October 4, 2015, Los Angeles- Hundreds of protesters of the Yulin Dog Meat Festival, an annual celebration of the slaughter and torture of canines in Yulin, Guangxi, China, in which festival goers revel in lynching and torturing dogs and consuming their meat, took to the streets of Los Angeles, carrying signs, demonstrating their disdain against this barbaric and despicable dog meat “festival” which spans ten days in Yulin during which it is estimated that 10,000–15,000 dogs are murdered.
Leading the rally was reality television personality and restaurateur Lisa Vanderpump, and her Real Housewives Of Beverly Hills cast-mates Kyle Richards and Joyce Giraud. The crowd marched from Los Angeles’ MacArthur Park to The Chinese Embassy, yelling “Dogs are our Friends” and “Stop Yulin Forever”.
Yulin’s dog meat festival is often wrongly assumed to be an ancient Chinese tradition.
Though consumption of dog meat does have historical precedence in China, the festival dates back only a few years to 2009 when it was launched in China’s southwest to celebrate the summer solstice.
Dog eating soon lost favor by the Sui-Tang dynasties (581 — 907 AD), and thus dog eating had been rejected as an indecent habit.
The dog meat trade is a serious threat to human health, and Chinese authorities have every reason to stand by the animal advocates. China has the world’s second highest incidence of rabies in humans. And according to China’s ministry for public health, Guangxi province, where Yulin is located, has the largest number of cases in China, while Yulin is one of China’s “top ten cities” for cases of human rabies. Eating dog meat of itself does not cause rabies, but the handling and slaughter of vast numbers of unvaccinated dogs exposes the traders to a high risk of rabies infection. Transporting the dogs to the festival is an intrinsically brutal operation. Dogs that will be murdered for the Yulin Festival come from as far as central and north China’s Henan and Shandong, more than 1,000 miles away.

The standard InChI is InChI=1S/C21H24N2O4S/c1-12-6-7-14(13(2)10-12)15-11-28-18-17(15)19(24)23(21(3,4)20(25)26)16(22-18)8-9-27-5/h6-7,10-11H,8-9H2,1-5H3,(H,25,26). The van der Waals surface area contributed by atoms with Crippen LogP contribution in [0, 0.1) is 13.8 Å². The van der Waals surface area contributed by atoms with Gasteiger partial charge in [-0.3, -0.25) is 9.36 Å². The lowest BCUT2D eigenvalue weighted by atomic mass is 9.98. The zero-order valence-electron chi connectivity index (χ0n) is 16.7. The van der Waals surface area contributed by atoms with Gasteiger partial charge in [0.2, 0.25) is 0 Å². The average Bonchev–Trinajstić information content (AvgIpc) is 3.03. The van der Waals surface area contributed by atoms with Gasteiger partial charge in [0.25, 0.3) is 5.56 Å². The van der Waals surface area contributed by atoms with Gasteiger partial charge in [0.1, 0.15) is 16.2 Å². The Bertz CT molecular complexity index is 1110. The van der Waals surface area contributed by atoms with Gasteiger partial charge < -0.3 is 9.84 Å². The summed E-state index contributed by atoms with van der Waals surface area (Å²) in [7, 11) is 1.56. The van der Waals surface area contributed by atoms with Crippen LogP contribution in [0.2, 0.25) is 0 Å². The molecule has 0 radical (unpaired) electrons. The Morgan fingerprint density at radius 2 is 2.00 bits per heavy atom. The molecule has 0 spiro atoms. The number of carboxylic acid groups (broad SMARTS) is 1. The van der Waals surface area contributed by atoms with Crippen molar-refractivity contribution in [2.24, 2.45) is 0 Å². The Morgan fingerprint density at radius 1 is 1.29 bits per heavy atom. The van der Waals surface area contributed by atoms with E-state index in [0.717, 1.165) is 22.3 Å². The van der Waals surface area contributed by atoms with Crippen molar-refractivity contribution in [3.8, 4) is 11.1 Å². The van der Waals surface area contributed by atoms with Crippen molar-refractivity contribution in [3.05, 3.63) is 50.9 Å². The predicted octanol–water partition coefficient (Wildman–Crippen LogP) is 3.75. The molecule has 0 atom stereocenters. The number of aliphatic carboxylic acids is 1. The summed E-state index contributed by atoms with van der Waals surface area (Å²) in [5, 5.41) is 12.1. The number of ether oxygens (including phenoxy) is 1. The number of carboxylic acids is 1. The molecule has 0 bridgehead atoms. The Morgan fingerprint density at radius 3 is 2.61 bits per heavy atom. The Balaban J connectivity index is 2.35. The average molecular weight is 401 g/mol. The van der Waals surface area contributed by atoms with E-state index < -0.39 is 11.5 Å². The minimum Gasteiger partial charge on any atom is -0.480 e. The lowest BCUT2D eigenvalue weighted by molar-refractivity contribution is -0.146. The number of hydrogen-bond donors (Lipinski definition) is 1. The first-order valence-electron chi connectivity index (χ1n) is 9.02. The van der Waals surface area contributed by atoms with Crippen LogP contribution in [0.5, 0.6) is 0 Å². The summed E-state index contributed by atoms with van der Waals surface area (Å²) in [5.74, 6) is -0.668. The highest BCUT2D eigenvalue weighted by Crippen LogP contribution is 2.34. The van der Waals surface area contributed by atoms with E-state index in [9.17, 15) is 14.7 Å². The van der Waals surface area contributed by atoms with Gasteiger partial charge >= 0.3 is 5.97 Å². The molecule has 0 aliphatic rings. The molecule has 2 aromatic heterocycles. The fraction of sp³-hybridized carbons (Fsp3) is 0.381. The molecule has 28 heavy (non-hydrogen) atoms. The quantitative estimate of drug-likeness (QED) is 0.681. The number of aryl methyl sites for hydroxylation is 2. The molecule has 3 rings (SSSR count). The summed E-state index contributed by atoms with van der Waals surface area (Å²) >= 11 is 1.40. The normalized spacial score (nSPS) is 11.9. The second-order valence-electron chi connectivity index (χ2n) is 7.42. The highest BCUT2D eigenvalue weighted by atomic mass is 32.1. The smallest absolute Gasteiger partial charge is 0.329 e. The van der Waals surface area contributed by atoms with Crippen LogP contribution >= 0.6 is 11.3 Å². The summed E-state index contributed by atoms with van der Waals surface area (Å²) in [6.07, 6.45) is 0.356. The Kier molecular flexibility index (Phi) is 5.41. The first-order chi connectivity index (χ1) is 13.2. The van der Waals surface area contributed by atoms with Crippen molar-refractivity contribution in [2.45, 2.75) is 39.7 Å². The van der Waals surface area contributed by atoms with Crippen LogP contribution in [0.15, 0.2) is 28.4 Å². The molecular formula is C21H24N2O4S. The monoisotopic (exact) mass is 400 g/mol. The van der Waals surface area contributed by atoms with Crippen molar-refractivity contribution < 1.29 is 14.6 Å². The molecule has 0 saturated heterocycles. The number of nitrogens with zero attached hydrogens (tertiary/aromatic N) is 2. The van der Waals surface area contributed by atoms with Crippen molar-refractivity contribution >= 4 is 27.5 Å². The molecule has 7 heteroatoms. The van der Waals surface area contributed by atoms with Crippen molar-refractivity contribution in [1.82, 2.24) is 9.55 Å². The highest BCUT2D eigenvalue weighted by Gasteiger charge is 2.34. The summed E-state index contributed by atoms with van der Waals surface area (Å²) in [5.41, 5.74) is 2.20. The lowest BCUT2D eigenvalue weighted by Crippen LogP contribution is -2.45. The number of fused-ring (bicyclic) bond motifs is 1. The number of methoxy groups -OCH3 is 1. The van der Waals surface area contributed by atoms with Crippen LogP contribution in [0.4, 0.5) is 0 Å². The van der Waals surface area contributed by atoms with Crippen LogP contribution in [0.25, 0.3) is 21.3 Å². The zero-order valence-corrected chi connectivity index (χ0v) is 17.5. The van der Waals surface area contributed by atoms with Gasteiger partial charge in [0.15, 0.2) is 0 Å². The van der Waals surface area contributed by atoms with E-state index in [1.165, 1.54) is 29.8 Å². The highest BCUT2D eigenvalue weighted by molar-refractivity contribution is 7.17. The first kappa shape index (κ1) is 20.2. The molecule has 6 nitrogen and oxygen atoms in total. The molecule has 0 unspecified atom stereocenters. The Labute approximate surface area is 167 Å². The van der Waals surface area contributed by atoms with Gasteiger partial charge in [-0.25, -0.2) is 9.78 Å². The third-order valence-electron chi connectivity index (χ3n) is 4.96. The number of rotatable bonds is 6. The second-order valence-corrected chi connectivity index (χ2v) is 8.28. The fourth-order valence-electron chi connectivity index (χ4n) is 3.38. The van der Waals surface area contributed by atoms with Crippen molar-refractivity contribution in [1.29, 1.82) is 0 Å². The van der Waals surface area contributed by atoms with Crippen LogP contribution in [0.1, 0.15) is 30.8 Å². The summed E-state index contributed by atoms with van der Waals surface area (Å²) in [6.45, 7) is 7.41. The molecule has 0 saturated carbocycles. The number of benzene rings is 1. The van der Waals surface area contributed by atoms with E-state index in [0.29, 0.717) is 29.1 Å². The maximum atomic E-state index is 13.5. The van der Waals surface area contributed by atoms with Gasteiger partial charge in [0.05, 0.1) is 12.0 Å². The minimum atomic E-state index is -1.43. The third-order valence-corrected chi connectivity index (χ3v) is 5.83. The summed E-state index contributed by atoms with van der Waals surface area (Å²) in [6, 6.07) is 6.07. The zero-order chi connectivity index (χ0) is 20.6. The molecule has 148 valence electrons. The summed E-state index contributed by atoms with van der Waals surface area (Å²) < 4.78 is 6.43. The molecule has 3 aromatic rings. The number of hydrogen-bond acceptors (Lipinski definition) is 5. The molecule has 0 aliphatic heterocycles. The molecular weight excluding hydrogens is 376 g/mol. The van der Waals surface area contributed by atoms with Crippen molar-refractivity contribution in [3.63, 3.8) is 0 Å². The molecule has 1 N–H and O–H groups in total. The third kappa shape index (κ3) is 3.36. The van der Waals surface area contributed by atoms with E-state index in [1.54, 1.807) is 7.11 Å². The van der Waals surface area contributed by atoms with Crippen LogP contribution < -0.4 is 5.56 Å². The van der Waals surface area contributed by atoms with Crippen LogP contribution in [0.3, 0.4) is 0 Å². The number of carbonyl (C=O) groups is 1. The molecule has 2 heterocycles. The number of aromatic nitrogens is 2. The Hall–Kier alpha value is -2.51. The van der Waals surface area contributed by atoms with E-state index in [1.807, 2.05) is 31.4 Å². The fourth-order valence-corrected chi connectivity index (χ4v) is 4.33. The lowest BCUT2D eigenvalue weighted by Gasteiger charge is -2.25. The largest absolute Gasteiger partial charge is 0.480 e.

Dogs are crammed into wire cages unable to extend their limbs, denied food and water for days during the exhausting trip. The dogs arrive at their destination malnourished and underweight, dehydrated, often dying from injuries or from being poisoned during capture.